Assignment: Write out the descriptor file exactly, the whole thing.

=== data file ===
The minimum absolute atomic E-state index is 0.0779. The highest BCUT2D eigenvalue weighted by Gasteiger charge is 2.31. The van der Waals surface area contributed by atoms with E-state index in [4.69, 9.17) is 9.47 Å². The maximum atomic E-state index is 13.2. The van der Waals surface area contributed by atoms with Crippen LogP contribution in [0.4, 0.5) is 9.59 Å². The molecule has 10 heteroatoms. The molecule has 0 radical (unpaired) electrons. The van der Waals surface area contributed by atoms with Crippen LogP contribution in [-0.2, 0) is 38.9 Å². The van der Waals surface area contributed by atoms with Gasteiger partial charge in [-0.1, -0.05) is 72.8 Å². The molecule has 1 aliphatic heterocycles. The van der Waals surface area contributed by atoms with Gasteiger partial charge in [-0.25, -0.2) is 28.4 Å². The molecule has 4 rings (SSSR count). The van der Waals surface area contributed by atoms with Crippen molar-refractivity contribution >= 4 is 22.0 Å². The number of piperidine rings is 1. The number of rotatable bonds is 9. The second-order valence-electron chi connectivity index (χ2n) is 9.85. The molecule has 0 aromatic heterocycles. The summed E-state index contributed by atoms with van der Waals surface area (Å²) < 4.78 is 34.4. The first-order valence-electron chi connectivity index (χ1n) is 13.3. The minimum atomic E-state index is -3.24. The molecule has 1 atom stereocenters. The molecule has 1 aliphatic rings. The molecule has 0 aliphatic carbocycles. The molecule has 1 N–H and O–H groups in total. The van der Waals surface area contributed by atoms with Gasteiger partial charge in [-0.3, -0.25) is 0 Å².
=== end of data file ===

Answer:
The minimum absolute atomic E-state index is 0.0779. The highest BCUT2D eigenvalue weighted by Gasteiger charge is 2.31. The van der Waals surface area contributed by atoms with E-state index in [4.69, 9.17) is 9.47 Å². The maximum atomic E-state index is 13.2. The van der Waals surface area contributed by atoms with Crippen LogP contribution in [0.4, 0.5) is 9.59 Å². The molecule has 10 heteroatoms. The molecule has 0 radical (unpaired) electrons. The van der Waals surface area contributed by atoms with Crippen LogP contribution in [-0.2, 0) is 38.9 Å². The van der Waals surface area contributed by atoms with Gasteiger partial charge in [-0.1, -0.05) is 72.8 Å². The molecule has 1 aliphatic heterocycles. The van der Waals surface area contributed by atoms with Gasteiger partial charge in [-0.25, -0.2) is 28.4 Å². The molecule has 4 rings (SSSR count). The van der Waals surface area contributed by atoms with Crippen molar-refractivity contribution >= 4 is 22.0 Å². The number of piperidine rings is 1. The number of rotatable bonds is 9. The second-order valence-electron chi connectivity index (χ2n) is 9.85. The molecule has 0 aromatic heterocycles. The summed E-state index contributed by atoms with van der Waals surface area (Å²) < 4.78 is 34.4. The first-order valence-electron chi connectivity index (χ1n) is 13.3. The minimum atomic E-state index is -3.24. The molecule has 1 atom stereocenters. The molecule has 1 aliphatic rings. The molecule has 0 aliphatic carbocycles. The molecule has 1 N–H and O–H groups in total. The van der Waals surface area contributed by atoms with Gasteiger partial charge in [-0.3, -0.25) is 0 Å².